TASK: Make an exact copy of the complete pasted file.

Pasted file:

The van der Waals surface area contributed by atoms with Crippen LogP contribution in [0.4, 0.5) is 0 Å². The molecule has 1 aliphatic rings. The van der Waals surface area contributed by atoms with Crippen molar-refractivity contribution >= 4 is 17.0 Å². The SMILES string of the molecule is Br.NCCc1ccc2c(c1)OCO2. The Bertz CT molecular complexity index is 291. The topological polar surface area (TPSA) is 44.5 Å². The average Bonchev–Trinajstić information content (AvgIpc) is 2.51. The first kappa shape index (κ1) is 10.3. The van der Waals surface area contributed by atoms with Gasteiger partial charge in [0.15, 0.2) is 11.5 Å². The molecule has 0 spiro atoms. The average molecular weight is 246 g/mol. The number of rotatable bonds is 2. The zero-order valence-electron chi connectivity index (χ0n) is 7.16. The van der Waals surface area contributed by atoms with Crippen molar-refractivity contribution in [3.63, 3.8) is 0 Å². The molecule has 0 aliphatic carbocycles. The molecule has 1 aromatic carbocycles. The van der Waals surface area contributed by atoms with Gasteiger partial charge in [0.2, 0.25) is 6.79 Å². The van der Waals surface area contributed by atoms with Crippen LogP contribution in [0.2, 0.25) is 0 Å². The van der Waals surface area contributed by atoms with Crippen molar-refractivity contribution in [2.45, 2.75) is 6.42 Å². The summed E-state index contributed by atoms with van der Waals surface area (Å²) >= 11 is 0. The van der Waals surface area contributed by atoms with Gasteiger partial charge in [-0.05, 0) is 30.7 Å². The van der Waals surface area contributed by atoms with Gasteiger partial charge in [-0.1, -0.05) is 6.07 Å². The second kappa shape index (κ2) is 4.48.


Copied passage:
The van der Waals surface area contributed by atoms with Crippen LogP contribution in [0.4, 0.5) is 0 Å². The molecule has 1 aliphatic rings. The van der Waals surface area contributed by atoms with Crippen molar-refractivity contribution >= 4 is 17.0 Å². The SMILES string of the molecule is Br.NCCc1ccc2c(c1)OCO2. The Bertz CT molecular complexity index is 291. The topological polar surface area (TPSA) is 44.5 Å². The average Bonchev–Trinajstić information content (AvgIpc) is 2.51. The first kappa shape index (κ1) is 10.3. The van der Waals surface area contributed by atoms with Gasteiger partial charge in [0.15, 0.2) is 11.5 Å². The molecule has 0 spiro atoms. The average molecular weight is 246 g/mol. The number of rotatable bonds is 2. The zero-order valence-electron chi connectivity index (χ0n) is 7.16. The van der Waals surface area contributed by atoms with Crippen molar-refractivity contribution in [3.63, 3.8) is 0 Å². The molecule has 0 aliphatic carbocycles. The molecule has 1 aromatic carbocycles. The van der Waals surface area contributed by atoms with Gasteiger partial charge in [0.2, 0.25) is 6.79 Å². The van der Waals surface area contributed by atoms with Crippen LogP contribution in [0.2, 0.25) is 0 Å². The van der Waals surface area contributed by atoms with Crippen molar-refractivity contribution in [2.45, 2.75) is 6.42 Å². The summed E-state index contributed by atoms with van der Waals surface area (Å²) >= 11 is 0. The van der Waals surface area contributed by atoms with Gasteiger partial charge in [-0.05, 0) is 30.7 Å². The van der Waals surface area contributed by atoms with Gasteiger partial charge in [-0.1, -0.05) is 6.07 Å². The second kappa shape index (κ2) is 4.48.